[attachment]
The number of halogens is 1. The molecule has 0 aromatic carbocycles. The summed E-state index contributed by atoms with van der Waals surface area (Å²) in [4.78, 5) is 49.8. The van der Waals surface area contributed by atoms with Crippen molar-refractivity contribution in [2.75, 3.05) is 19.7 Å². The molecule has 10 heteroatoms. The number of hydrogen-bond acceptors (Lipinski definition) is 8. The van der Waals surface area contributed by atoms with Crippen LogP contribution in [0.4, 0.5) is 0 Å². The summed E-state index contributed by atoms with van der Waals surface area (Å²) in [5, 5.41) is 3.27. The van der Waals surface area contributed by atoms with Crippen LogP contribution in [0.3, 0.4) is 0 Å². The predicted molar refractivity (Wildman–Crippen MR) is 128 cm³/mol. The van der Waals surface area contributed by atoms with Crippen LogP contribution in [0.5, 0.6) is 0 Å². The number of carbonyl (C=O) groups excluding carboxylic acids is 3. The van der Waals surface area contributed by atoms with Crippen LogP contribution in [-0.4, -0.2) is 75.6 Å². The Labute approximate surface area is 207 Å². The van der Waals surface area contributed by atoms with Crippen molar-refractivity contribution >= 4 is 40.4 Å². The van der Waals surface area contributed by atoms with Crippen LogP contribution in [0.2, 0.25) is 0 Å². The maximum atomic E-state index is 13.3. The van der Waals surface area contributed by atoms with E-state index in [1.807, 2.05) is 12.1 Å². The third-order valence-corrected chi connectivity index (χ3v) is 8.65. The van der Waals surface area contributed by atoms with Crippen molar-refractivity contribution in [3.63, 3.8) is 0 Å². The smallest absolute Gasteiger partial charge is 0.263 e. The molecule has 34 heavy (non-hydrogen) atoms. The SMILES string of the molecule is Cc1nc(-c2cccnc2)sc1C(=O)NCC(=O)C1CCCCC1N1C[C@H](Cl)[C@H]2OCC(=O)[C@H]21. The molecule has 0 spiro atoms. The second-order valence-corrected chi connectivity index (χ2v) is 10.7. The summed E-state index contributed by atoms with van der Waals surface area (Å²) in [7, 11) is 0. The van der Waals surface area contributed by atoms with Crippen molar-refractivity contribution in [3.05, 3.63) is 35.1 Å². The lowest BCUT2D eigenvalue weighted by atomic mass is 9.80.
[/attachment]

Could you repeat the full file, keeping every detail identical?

The number of halogens is 1. The molecule has 0 aromatic carbocycles. The summed E-state index contributed by atoms with van der Waals surface area (Å²) in [4.78, 5) is 49.8. The van der Waals surface area contributed by atoms with Crippen molar-refractivity contribution in [2.75, 3.05) is 19.7 Å². The molecule has 10 heteroatoms. The number of hydrogen-bond acceptors (Lipinski definition) is 8. The van der Waals surface area contributed by atoms with Crippen LogP contribution in [0.4, 0.5) is 0 Å². The summed E-state index contributed by atoms with van der Waals surface area (Å²) in [5, 5.41) is 3.27. The van der Waals surface area contributed by atoms with Crippen LogP contribution in [0.3, 0.4) is 0 Å². The predicted molar refractivity (Wildman–Crippen MR) is 128 cm³/mol. The van der Waals surface area contributed by atoms with Crippen LogP contribution in [0.5, 0.6) is 0 Å². The number of carbonyl (C=O) groups excluding carboxylic acids is 3. The van der Waals surface area contributed by atoms with Crippen LogP contribution in [-0.4, -0.2) is 75.6 Å². The Labute approximate surface area is 207 Å². The van der Waals surface area contributed by atoms with Crippen molar-refractivity contribution >= 4 is 40.4 Å². The van der Waals surface area contributed by atoms with Crippen LogP contribution in [0.2, 0.25) is 0 Å². The maximum atomic E-state index is 13.3. The van der Waals surface area contributed by atoms with E-state index in [1.807, 2.05) is 12.1 Å². The third-order valence-corrected chi connectivity index (χ3v) is 8.65. The van der Waals surface area contributed by atoms with Crippen molar-refractivity contribution in [3.63, 3.8) is 0 Å². The smallest absolute Gasteiger partial charge is 0.263 e. The molecule has 34 heavy (non-hydrogen) atoms. The SMILES string of the molecule is Cc1nc(-c2cccnc2)sc1C(=O)NCC(=O)C1CCCCC1N1C[C@H](Cl)[C@H]2OCC(=O)[C@H]21. The molecule has 0 spiro atoms. The second-order valence-corrected chi connectivity index (χ2v) is 10.7. The summed E-state index contributed by atoms with van der Waals surface area (Å²) in [7, 11) is 0. The van der Waals surface area contributed by atoms with Crippen molar-refractivity contribution in [3.05, 3.63) is 35.1 Å². The lowest BCUT2D eigenvalue weighted by atomic mass is 9.80.